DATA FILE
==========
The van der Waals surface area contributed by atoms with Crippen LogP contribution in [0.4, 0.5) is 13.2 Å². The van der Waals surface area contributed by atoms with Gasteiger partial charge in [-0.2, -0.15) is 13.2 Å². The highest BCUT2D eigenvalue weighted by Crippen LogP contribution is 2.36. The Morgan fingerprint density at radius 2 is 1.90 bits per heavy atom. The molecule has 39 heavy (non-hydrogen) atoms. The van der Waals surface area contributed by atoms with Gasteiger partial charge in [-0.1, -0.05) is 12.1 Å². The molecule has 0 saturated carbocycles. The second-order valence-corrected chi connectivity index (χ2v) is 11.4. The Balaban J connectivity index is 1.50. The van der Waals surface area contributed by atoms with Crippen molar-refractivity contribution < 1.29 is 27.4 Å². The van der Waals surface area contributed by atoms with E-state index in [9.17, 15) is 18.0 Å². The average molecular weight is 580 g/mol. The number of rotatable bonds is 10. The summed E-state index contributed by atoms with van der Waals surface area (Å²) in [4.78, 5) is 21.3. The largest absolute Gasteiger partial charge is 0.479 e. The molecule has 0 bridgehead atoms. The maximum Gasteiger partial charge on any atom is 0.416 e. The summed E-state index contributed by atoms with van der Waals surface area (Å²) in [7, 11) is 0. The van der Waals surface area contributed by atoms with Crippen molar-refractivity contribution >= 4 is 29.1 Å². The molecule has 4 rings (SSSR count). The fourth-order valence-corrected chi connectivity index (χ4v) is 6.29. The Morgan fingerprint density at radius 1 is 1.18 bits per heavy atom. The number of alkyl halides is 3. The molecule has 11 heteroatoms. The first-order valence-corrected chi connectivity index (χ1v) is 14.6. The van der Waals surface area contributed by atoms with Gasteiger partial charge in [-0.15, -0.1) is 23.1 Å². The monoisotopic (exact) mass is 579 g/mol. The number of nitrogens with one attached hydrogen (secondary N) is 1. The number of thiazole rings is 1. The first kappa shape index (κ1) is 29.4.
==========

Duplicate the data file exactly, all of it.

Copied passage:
The van der Waals surface area contributed by atoms with Crippen LogP contribution in [0.4, 0.5) is 13.2 Å². The van der Waals surface area contributed by atoms with Gasteiger partial charge in [-0.2, -0.15) is 13.2 Å². The highest BCUT2D eigenvalue weighted by Crippen LogP contribution is 2.36. The Morgan fingerprint density at radius 2 is 1.90 bits per heavy atom. The molecule has 39 heavy (non-hydrogen) atoms. The van der Waals surface area contributed by atoms with Gasteiger partial charge in [-0.1, -0.05) is 12.1 Å². The molecule has 0 saturated carbocycles. The second-order valence-corrected chi connectivity index (χ2v) is 11.4. The Balaban J connectivity index is 1.50. The van der Waals surface area contributed by atoms with Crippen molar-refractivity contribution < 1.29 is 27.4 Å². The van der Waals surface area contributed by atoms with E-state index in [9.17, 15) is 18.0 Å². The average molecular weight is 580 g/mol. The number of rotatable bonds is 10. The summed E-state index contributed by atoms with van der Waals surface area (Å²) in [4.78, 5) is 21.3. The largest absolute Gasteiger partial charge is 0.479 e. The molecule has 0 bridgehead atoms. The maximum Gasteiger partial charge on any atom is 0.416 e. The summed E-state index contributed by atoms with van der Waals surface area (Å²) in [7, 11) is 0. The van der Waals surface area contributed by atoms with Crippen molar-refractivity contribution >= 4 is 29.1 Å². The molecule has 4 rings (SSSR count). The fourth-order valence-corrected chi connectivity index (χ4v) is 6.29. The Morgan fingerprint density at radius 1 is 1.18 bits per heavy atom. The number of alkyl halides is 3. The molecule has 11 heteroatoms. The first-order valence-corrected chi connectivity index (χ1v) is 14.6. The van der Waals surface area contributed by atoms with Gasteiger partial charge in [-0.15, -0.1) is 23.1 Å². The monoisotopic (exact) mass is 579 g/mol. The number of nitrogens with one attached hydrogen (secondary N) is 1. The number of thiazole rings is 1. The first kappa shape index (κ1) is 29.4.